Carrying a gun makes someone a warrior like carrying a pencil makes them educated.
It takes more than being paid to carry a gun to be a professional.
It think what the OP meant was that those who live by the gun and can carry what they want gravitate towards those platforms.
I am retired now so I can carry what I want, it is a Glock 23.
I guess I wasn't a "pro" when I was in the military, carrying the M9. :-(
Tons of LEO departments carry .357 Sig.
The overwhelming majority of those who actually get paid for work involving carrying a weapon are restricted in their choices of handguns. These restrictions do not always reflect their personal preferences, nor should they unduly influence your choices for your own unique circumstances. The military and large law-enforcement agencies can, however, afford to extensively test and evaluate their choices, so consider that as well.
When I first got paid to carry, the Military overwhelmingly used 1911A1's with some few exceptions, most commonly S&W K-frames. Law enforcement overwhelming used .38/.357 S&W K and J-frames, with .38/.357 Colt revolvers less common.
When I retired in 2003, the military had standardized on the 9mm M9 in the 1980's and .40 Glocks displaced 9mm's as the standard in law enforcement by the late 1990's. Since then, other brands and the .45 ACP and .357 SIG caliber have become more common in law enforcement. The largest department still mandating the 9mm (and ludicrously heavy triggers) is the NYPD.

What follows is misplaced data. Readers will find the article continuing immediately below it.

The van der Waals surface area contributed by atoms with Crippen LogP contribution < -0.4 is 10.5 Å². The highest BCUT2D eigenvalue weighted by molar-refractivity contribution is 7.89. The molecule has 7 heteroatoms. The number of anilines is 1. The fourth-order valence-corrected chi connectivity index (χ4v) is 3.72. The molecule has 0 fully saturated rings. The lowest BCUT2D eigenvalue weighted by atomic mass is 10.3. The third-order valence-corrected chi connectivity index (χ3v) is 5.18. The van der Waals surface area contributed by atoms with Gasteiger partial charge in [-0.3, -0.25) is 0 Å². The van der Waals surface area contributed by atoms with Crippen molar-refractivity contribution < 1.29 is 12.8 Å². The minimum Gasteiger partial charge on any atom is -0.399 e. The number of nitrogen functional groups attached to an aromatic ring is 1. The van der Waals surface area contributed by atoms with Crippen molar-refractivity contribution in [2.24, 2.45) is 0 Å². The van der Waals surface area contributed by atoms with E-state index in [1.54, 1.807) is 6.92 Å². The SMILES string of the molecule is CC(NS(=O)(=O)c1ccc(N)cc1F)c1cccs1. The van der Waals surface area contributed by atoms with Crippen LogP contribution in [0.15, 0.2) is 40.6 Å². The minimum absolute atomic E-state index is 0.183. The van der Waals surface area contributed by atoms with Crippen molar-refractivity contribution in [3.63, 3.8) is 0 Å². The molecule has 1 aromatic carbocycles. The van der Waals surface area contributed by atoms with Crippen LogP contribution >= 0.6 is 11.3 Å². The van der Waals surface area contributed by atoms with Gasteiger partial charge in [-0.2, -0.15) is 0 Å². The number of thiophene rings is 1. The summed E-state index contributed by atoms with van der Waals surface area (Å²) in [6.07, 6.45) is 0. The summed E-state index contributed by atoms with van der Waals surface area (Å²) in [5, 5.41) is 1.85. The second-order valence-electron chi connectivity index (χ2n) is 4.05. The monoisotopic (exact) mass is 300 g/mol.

Self-employed gun gurus (at least those who actually manage to make a living at it), gravitate to the 1911A1's (with various labels) in .45ACP, then and now.
What I have not seen among my active or retired colleagues (federal, state, or municipal) is any voluntary regression to 9mm's, except for those needing extremely compact weapons (and those with qualification issues). Glock, SIG and S&W remain the weapons of choice.
Whether you like what I've said or not, that's what I've seen over the last few decades.
Man lucky me. I have the Colt, the G19, and SIG P229 (close enough). Certainly OP could've put more on there, but there is plenty of reason to go with what he did put as valid choices. Whether that is relevant for your individual circumstances or not is entirely up to you, and nothing to get offended about.
In the late 70's I arrested a "Pro" that used a .22 Ruger Semi auto with the serial number removed. His main profession wasn't hunting rabbits
So does that qualify as a gun a "pro" uses?
Given a choice I think "Pros" would choose an HK USP ahead of SIG.
OK, thread nuked. Time in.
PRO-fessionals aren't necessarily PRO-ficient.
...in any field; doctors, lawyers, pilots, teachers, soldiers, cops etc.
Unfortunately for the public, it's harder to weed out incompetence in the public sector, especially with a union in the mix.
If the Professional people have some slackers, just think of how bad the private side suck, if you use comparative ratio analysis.